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Inner Workings

Inner Workings
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The Cricket Parts/Materials:

The design of the Magic Party Cup relies heavily on the Cricket’s many different removable parts. The parts of the Cricket used to build the Magic Party Cup are as follows:

1 Cricket
1 LCD display screen
1 light board
1 motor
4 connection wires

In addition to these Cricket parts, the Magic Party Cup uses the following items to make the cup functional and aesthetically pleasing:

1 Venti-sized, plastic Starbuck’s cup
1 Venti-sized, plastic Starbuck’s bubble lid
1 Tall-sized, plastic Starbuuck’s bubble lid
1 24-bit Lego gear
2 Lego axles, measuring 6 2/3 FLU each
1 Lego axle connector
Adhesive Velcro strips
2 metal wires, measuring 4 in. each
1 straw
Variety of fun stickers

When put together properly, these parts can form a Magic Party Cup. Click on the Photo Gallery tab to see the Magic Cup in its different building stages, as well as the final project. Click on the Program tab to see exactly how the Cricket was programmed to perform the many functions of the Magic Party Cup.



The concept and creation of the Magic Party Cup did not come about easily. The design had to be tweaked several times in order to achieve our vision. The first problem was finding the perfect cup. This was not an easy task, as the cup’s criteria were very specific. It was important to find a cup that was solid and that had a lid so that the cricket would be protected from the beverage. It was also important to find a cup that had a straw hole, was aesthetically pleasing, and had some sort of “bubble” lid so that the cricket parts could be visible. We tried store-bought plastic cups, Dunkin’ Donuts plastic take-away cups, and finally Starbuck’s plastic cups (Venti-sized) with bubble lids. In the end, the Starbuck’s cups worked the best as they were large, solid, clear, and all of the cricket parts fit inside the “bubble”.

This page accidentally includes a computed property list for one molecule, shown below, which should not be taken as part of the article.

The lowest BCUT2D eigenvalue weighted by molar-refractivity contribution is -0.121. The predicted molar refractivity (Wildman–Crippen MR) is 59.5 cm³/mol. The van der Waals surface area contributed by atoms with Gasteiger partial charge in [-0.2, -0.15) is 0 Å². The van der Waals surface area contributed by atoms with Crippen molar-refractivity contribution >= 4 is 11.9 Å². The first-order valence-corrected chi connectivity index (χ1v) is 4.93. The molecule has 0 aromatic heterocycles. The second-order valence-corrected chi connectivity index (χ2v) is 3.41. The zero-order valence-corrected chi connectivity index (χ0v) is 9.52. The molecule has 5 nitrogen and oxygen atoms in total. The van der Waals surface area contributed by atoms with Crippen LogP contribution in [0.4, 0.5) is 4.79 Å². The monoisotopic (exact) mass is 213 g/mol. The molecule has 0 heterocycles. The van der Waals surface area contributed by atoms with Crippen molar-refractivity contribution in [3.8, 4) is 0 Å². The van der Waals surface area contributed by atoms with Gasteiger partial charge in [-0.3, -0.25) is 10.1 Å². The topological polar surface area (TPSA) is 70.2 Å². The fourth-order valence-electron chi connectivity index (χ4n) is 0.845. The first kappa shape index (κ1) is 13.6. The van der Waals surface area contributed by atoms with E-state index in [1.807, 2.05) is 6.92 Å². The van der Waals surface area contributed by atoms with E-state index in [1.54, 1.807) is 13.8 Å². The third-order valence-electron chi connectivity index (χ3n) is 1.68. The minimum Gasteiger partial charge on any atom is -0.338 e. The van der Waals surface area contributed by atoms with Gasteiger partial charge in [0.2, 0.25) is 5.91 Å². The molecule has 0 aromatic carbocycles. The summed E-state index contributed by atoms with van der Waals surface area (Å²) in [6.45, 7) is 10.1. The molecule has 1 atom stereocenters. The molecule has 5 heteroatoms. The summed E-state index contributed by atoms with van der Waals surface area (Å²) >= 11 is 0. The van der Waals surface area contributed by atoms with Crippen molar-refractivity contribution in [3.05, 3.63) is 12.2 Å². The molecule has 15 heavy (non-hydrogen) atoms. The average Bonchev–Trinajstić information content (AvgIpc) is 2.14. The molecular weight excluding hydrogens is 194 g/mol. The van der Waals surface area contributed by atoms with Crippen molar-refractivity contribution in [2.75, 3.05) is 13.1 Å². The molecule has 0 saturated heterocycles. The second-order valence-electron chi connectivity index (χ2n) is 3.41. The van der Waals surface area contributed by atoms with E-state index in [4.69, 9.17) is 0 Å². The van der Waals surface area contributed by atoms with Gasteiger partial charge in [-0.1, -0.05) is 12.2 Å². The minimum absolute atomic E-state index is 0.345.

Our second problem was how to fit and secure all of the cricket pieces in the bubble. We discovered that by taking one Venti-sized bubble lid and one Tall-sized bubble lid we could create a spacious sphere that was large enough to house all of the cricket pieces. Furthermore, the straw holes allowed us a place to run the blender down through as well as a place for the Magic Lights. We mixed-and-matched different cricket parts and rearranged the several times to find the best fit. Finally, using adhesive Velcro strips cut to size, we secured the cricket pieces inside the plastic bubble such that we had access to the cricket, but it was secure enough to exhibit.

Programming was another difficulty we had in creating the Magic Party Cup. We were using the PicoBlocks software and although it was extremely user-friendly, it was unfamiliar territory for us and we had to play around with all of the functions in order to achieve two fully-functioning control dots. The Magic Party Cup has a variety of different functions and in order to make them occur using only two control dots, we had to rearrange the functions so that they occurred in conjunction with the other functions. For example, when the connection breaks as the drink is finished, a light goes off and a song plays. And, while all of this is happening, the car alarm feature is constantly checking for any infrared signals. For more information about the programming and how we did it, click on the Program tab.

The remaining problems that we had with the Magic Party Cup were contained to issues of how to exhibit the cup and how practical the cup really is. For example, we had to burn straw holes on the side of each cup because we realized that in order for the connection to work, someone would have to be drinking out of a straw rather than tilt the cup to get a drink. Using a straw also reduces the wear on the cricket. There were also some sanitary issues with exhibiting the cup. As we only had one Magic Party Cup prototype, we did not know how to allow people to try it themselves. We decided to transfer the Magic Party Cup spherical lid from cup to cup to blend the drinks/exhibit to those interested the functions of the cup, without letting any one person drink from the cup with the Magic Party Cup lid on top. This method led to other issues of mobility and whether or not the Magic Party Cup would be solid enough to travel between 50 different cups. To solve this problem we reinforced the plastic lips on the bubble bottom of the sphere with hot glue.

The Magic Party Cup prompted several engineering and programming problems. Armed with the knowledge we acquired from the Robotics Design Studio 2005, however, we were able to tackle these problems and create a functioning (and fun!) Magic Party Cup.


Lacey Haciski '08 Meg Mrkonic '05
Robotic Design '05